China has developed six hydropower projects since 1995, feeding electricity into the southern transmission grid in China. The dams are also operated to regulate the impact of floods and drought in China, which results in about 30% reduction in the flood season and 70% increase in the dry season of the outflow from the Lancang into the lower Mekong (Lei, 2014). Although this flood season reduction has a limited effect on very large downstream flood flows, the dry season uplift is significant, bringing the potential of increased flow benefits to downstream States, particularly in a dry year.

This upstream development by China, without notification to the lower Mekong States downstream, has led to concerns by these States. On the other hand, China has not been notified by these States, which are themselves developing main-stem and tributary dams in the Mekong Basin, although Cambodia, Lao, Thailand and Viet Nam have ‘Procedures for Notification, Prior Consultation and Agreement’ amongst themselves, defined in their 1995 Mekong Agreement and its associated procedures.

Constructive communication between Lancang-Mekong States has recently been growing and China is now actively sharing information with downstream States (having provided flood season hydrological data since 2002). This increasing engagement could progressively lead to even greater cooperation, for example, in upstream flow regulation to increase downstream economic and environmental benefits. A clear call for enhanced cooperation was made in China's recent ministerial statement ‘Work Together as One for Common Progress’ at the Mekong Summit in April 2014 (Lei, 2014), and reiterated in a visit by China's Vice Minister of Water Resources to the Mekong River Commission Secretariat in November 2014 (Mekong River Commission, 2014). In 2015, China and the five Mekong States established the Lancang-Mekong Cooperation Mechanism, to enhance regional cooperation; the six States list water resources cooperation as the flagship activity.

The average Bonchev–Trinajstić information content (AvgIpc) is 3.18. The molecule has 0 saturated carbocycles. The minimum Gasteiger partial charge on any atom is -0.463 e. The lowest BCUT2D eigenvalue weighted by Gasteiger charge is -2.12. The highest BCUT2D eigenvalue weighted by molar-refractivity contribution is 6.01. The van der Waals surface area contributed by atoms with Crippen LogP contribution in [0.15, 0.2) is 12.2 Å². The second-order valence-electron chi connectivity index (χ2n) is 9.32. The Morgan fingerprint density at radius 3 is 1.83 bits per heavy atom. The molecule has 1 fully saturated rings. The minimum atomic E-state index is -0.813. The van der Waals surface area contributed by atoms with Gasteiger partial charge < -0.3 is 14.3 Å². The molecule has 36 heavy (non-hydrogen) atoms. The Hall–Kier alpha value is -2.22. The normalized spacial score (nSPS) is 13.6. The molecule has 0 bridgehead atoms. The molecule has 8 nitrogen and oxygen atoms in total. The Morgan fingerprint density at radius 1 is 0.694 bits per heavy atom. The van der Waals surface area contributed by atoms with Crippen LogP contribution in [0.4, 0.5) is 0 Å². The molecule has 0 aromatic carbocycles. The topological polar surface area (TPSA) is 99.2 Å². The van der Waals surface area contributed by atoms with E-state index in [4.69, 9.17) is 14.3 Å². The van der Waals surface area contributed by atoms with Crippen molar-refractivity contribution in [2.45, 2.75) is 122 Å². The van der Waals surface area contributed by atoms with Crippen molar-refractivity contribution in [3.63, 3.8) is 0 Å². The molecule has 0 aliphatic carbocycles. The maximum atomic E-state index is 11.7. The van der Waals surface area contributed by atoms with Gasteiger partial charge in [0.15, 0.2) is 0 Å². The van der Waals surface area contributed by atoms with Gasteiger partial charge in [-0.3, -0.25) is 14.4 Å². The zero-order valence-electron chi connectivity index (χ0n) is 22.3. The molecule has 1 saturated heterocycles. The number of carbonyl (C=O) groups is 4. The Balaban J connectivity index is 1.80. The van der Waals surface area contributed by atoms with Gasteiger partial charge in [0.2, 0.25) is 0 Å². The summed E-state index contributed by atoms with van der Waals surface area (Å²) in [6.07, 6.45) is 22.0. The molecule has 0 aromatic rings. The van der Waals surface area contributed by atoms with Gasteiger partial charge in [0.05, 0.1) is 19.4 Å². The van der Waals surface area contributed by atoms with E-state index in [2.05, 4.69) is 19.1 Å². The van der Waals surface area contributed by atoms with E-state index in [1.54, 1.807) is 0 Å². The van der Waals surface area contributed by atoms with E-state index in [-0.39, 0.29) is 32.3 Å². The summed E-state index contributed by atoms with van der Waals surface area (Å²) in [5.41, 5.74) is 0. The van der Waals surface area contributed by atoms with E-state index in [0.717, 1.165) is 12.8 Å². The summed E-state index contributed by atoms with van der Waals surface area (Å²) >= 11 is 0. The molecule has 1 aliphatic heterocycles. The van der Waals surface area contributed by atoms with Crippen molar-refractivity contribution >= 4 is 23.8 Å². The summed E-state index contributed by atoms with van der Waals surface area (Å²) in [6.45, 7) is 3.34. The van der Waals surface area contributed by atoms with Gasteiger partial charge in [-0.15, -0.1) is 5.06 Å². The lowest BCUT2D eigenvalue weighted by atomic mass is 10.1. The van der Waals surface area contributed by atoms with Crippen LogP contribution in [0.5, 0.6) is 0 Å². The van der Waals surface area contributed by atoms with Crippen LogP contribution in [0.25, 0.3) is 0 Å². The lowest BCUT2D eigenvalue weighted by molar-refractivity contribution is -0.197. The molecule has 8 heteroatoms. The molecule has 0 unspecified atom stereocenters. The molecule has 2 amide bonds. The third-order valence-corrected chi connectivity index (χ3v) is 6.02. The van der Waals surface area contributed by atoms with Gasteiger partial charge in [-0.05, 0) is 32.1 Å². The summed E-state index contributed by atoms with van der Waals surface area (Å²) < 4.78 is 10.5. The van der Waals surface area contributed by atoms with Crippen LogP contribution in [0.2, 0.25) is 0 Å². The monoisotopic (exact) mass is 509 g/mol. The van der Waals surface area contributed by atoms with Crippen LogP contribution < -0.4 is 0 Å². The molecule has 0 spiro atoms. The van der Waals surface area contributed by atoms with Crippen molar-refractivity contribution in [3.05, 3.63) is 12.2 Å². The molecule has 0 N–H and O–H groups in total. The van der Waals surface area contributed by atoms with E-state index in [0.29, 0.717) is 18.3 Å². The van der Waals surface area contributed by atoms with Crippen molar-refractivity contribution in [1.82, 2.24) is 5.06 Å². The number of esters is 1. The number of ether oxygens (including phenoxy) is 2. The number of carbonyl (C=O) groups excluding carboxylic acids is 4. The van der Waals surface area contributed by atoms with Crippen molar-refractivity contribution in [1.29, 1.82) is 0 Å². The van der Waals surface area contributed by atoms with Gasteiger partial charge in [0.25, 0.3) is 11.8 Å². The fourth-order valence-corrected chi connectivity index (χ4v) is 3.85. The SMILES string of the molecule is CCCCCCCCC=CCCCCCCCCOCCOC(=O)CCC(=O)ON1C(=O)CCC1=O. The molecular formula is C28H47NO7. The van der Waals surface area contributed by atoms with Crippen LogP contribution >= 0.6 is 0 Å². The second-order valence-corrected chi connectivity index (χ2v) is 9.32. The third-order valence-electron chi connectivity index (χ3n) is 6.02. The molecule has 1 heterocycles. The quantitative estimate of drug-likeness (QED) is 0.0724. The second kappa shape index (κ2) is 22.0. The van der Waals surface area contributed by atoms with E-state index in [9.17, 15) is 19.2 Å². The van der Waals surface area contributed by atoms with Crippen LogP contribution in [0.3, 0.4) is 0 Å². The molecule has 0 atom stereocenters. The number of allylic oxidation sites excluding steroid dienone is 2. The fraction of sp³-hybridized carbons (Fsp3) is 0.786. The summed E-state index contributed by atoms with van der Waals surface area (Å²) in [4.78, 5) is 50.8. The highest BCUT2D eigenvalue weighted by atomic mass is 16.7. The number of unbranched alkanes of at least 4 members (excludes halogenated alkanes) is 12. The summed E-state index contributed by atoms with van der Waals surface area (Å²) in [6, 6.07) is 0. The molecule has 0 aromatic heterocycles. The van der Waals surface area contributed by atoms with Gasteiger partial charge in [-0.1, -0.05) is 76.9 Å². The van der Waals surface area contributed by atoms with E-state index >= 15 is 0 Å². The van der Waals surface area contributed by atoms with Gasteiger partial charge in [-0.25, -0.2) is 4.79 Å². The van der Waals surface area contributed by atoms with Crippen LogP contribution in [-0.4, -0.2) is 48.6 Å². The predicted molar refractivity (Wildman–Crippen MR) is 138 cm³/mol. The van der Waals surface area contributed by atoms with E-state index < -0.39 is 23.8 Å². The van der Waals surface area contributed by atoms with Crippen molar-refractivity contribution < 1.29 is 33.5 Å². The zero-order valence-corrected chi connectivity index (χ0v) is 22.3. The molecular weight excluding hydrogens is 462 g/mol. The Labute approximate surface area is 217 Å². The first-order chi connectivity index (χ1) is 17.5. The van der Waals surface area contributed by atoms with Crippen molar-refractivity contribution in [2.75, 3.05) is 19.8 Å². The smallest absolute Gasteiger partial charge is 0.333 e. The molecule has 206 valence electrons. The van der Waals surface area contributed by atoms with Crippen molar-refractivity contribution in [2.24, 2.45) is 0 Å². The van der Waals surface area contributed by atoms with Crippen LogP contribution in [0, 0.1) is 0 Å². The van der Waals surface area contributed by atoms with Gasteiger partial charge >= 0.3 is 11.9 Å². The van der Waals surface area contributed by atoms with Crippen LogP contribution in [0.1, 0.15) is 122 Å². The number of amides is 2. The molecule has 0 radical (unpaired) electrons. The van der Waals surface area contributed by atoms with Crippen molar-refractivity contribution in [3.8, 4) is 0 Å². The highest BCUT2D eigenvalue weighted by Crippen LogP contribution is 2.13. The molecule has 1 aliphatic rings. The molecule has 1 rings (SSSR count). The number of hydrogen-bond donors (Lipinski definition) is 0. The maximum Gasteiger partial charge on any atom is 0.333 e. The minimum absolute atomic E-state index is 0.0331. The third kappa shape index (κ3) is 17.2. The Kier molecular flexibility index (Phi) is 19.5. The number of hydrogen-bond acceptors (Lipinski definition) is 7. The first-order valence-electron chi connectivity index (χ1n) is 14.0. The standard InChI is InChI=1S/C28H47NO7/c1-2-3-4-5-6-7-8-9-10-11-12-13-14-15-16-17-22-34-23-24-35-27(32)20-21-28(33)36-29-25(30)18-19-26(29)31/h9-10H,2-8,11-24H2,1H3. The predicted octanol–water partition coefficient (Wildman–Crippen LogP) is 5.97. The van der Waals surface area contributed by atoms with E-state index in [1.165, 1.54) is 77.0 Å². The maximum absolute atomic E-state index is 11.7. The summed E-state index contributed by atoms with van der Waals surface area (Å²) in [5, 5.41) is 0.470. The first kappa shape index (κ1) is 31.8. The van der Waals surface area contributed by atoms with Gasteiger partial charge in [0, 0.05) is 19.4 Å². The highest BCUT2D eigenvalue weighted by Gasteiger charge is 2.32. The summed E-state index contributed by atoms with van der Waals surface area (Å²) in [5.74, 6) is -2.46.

Initial steps are being taken towards reciprocity, where the rights and obligations of all riparian States are recognized and effective cooperation can be achieved. This could potentially lead to multiple enhanced and shared benefits, including economic (e.g. energy, irrigation), environmental (e.g. water quality, biodiversity) and risk reduction (e.g. drought and flood mitigation) outcomes, and even broader benefits ‘beyond the river’.

The Columbia: from flood losses to ‘win-win’ cooperation

The mean annual run-off of the Columbia River is 234 × 109 m3, with 40% of this flowing from upstream Canada to downstream USA. Regular flooding in the US portion of the Columbia, such as the serious floods in Oregon in 1948 that severely damaged the city of Vanport, led to the 1964 USA–Canada Columbia River Treaty. Canada agreed to build storage dams for US flood control and detailed arrangements for sharing costs and benefits were negotiated. In exchange for building and operating storage reservoirs, Canada would receive half the benefit of downstream flood control and half the value of the additional power generated in power plants in the USA for the minimum 60-year life of the Treaty. Canada used the flood control payment and the sale of the first 30 years of its (‘Canadian Entitlement’) power through a one-time payment to finance the construction of its three ‘treaty dams’.

A serious Columbia River flood occurred in 1972 with an estimated peak discharge of 29,500 m3/s, with the treaty provisions resulting in clear evidence of damage prevention. With joint operation of the upstream and downstream reservoirs, the discharge was reduced to 17,600 m3/s. The water level in Vancouver was 3 m lower than under natural conditions, saving lives as well as about US$250 million in predicted damage.

Under the robust framework of the Columbia River Treaty, the USA and Canada share the benefits of flood control and hydropower, achieving win–win outcomes. However, there are current discussions on whether and how to modify the treaty, with upstream Canadian voices seeking more compensation, claiming that the benefits of flood control are underestimated by downstream USA (Palmer, 2013), and increased concern over environmental conditions and the rights of first nation populations (Osborn, 2012). The Columbia River case demonstrates the benefits that can be gained when basin States cooperate in the management and operation of a river. The example of the Columbia, as well as instances of improved procedures in the Nile and Mekong, demonstrates the relevance of reciprocity in the context of the UNWC.

Lessons from experience: what examples of reciprocity mean for clarifying underlying principles